When flames devoured the Hindenburg in less than a minute on May 6, 1937, it was not just an aircraft that was consumed by the fire, but also the promise of a bright future for a means of transport. Two days after the LZ 129 Hindenburg catastrophe, the veteran LZ 127 Graf Zeppelin landed at its base in Friedrichshafen, Germany never to transport a single passenger ever again. The new LZ 130 Graf Zeppelin II, still under construction, never entered commercial service. Both were finally dismantled in 1940, putting an end to the airship era.
The Hindenburg still retains today the record for the largest aircraft ever built (matched by its twin, the Graf Zeppelin II). When it entered service in March 1936, it was the glory of Nazi propaganda and only made long distance trips, reducing the travel time across the Atlantic to less than three days. Its 50 passengers (later expanded to 72) enjoyed luxuries non-existent in its predecessor, the Graf Zeppelin: more space, an aluminium piano, a heating system and even a smoking lounge, despite the 200,000 cubic metres of flammable hydrogen. This room was excessively pressurized and separated from the rest by a lock to make it impossible for a leak of the gas that lifted the ship to reach there.
A dream reduced to ashes
In 1936, the Hindenburg strengthened the intercontinental line between Germany and Brazil already operated by the Graf Zeppelin, also opening the first commercial air connection with the USA. By the end of its first season of service, it had crossed the Atlantic 34 times carrying more than 3,500 passengers. But everything was reduced to ashes when the Hindenburg was landing in Lakehurst (New Jersey) during its first North American trip of 1937. The explosion and subsequent fire took 36 lives: 13 of the 36 passengers and 22 of the 61-member crew, and one member of the ground crew. Despite the spectacular nature of the incident, there were a majority of survivors.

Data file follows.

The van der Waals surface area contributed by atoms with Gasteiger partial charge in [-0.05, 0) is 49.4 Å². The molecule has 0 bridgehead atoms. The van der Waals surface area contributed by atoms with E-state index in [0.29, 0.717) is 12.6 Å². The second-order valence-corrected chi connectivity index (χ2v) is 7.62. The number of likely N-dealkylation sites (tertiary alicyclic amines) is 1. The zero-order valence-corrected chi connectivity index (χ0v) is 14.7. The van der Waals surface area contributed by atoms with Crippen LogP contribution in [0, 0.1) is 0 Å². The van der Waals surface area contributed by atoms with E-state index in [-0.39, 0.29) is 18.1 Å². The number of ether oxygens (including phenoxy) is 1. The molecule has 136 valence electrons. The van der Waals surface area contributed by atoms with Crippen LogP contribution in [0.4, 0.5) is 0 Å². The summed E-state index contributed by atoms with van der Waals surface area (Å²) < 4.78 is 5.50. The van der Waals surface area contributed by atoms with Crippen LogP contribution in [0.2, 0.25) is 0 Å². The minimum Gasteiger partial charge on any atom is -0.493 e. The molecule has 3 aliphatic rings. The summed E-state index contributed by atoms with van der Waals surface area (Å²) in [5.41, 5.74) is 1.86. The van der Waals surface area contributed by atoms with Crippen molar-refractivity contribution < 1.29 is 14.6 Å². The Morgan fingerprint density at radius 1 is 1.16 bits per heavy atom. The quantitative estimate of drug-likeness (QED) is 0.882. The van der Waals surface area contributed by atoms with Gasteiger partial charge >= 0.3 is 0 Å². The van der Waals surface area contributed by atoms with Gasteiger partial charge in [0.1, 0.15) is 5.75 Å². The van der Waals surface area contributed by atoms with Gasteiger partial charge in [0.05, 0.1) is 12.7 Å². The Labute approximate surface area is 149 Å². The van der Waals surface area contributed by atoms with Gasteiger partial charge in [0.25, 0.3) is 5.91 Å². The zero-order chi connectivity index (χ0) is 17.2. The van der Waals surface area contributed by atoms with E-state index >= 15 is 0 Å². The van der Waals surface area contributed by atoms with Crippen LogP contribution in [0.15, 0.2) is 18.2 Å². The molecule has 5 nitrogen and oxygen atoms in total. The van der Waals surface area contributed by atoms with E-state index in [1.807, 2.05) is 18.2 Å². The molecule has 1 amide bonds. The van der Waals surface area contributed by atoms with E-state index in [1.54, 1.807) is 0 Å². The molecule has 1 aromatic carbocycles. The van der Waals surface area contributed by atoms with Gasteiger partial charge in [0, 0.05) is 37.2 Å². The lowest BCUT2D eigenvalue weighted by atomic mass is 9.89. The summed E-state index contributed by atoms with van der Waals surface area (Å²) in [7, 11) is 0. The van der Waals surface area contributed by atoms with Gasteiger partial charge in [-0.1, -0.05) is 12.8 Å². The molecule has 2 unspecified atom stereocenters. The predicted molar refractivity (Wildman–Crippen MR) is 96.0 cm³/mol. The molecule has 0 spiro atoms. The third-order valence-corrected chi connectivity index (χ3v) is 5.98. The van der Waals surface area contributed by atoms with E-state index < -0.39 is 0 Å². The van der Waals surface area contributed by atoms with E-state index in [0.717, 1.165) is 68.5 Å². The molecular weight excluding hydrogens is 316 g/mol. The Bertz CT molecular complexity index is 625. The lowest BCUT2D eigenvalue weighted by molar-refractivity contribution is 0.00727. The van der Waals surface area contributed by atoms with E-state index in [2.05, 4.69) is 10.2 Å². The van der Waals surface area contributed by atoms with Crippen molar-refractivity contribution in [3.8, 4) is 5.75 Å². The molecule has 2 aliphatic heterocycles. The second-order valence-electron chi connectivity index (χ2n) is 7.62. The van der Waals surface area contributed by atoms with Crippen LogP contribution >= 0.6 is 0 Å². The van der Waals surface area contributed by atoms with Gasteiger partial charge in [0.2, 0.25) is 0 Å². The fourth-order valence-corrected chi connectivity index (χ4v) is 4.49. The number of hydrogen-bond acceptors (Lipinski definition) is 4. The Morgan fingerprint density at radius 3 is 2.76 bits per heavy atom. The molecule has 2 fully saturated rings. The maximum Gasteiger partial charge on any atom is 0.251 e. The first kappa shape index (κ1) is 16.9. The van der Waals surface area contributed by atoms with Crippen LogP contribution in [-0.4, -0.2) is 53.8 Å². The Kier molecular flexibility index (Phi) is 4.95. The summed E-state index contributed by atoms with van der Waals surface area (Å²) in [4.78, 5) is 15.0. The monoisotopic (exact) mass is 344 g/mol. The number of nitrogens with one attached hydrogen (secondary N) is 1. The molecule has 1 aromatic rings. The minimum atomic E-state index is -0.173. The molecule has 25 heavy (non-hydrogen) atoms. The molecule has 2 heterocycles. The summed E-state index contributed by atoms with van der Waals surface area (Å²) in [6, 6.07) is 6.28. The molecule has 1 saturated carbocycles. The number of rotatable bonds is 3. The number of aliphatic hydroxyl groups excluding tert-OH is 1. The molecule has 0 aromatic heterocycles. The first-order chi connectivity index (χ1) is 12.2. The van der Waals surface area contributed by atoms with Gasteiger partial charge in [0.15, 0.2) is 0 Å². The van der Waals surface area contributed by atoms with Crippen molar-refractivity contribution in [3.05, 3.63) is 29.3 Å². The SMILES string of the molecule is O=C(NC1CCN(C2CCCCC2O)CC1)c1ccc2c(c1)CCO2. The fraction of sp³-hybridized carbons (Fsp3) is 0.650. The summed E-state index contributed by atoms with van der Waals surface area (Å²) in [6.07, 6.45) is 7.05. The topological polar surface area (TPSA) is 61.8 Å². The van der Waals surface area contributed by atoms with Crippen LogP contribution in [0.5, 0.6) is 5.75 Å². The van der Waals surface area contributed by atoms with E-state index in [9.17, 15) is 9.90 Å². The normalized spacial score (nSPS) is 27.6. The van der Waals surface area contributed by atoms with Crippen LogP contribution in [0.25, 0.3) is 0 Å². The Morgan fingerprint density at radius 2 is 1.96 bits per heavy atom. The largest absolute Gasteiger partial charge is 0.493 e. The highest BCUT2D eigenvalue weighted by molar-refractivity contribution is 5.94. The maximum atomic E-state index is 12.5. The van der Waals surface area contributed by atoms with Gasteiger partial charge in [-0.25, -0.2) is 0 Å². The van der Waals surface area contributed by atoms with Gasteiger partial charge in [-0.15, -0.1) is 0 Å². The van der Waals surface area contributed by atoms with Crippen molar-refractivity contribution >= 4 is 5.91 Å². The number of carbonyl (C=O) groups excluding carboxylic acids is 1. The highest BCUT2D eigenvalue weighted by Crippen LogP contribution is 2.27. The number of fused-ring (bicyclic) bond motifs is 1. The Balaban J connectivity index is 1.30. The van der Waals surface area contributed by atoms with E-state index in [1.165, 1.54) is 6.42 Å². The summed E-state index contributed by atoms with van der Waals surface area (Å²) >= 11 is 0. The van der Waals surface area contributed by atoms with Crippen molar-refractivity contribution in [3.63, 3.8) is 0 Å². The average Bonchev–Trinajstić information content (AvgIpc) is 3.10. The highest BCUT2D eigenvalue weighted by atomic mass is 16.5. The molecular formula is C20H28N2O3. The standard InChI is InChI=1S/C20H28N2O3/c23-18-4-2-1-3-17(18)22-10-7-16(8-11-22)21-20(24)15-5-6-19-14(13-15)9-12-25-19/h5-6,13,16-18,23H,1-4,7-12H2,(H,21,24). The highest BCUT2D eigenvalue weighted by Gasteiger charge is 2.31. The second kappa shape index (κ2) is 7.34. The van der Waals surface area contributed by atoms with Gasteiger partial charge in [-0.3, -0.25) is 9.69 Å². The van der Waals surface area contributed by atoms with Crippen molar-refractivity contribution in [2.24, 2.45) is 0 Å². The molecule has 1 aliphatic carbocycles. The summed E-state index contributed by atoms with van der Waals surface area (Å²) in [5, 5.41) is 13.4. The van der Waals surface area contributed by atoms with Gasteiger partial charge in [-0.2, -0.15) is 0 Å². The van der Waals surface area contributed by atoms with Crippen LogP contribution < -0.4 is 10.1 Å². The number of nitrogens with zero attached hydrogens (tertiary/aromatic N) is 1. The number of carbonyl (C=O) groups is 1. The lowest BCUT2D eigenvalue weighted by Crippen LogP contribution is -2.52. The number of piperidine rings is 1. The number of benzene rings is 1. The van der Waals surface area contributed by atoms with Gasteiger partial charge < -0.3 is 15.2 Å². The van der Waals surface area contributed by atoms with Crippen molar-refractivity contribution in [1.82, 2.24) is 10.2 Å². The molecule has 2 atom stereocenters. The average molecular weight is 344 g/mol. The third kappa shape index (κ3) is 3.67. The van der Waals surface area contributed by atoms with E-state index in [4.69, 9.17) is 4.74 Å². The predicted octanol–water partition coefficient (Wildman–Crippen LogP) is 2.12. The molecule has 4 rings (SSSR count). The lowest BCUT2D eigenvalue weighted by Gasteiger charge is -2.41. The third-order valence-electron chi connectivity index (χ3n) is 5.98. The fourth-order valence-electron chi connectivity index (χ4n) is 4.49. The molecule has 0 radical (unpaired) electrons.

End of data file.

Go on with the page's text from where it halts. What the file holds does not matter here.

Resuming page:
Various hypotheses have circulated about the cause of the accident, but according to what aviation historian Dan Grossman, editor of the website airships.net and co-author of the book Zeppelin Hindenburg: An Illustrated History of LZ-129 (History Press, 2017) explained to OpenMind, “it is well established that the source of ignition was an electrostatic discharge from the day’s highly-charged atmospheric conditions.”
However, Grossman adds, the nature of that discharge has not yet been determined with precision. It was probably a spark caused by the difference in electric potential between the metal structure affixed to the ground and the textile cover of the electrically charged craft, an explanation put forward by the accident investigators in 1937. A corona effect, an atmospheric electrical phenomenon that is the origin of the so-called St. Elmo’s fire, can also not be ruled out. The spark ignited a hydrogen leak from the dirigible tanks, but the origin of the leak is unknown. “This will probably never be determined with certainty,” says Grossman.
A disaster filmed live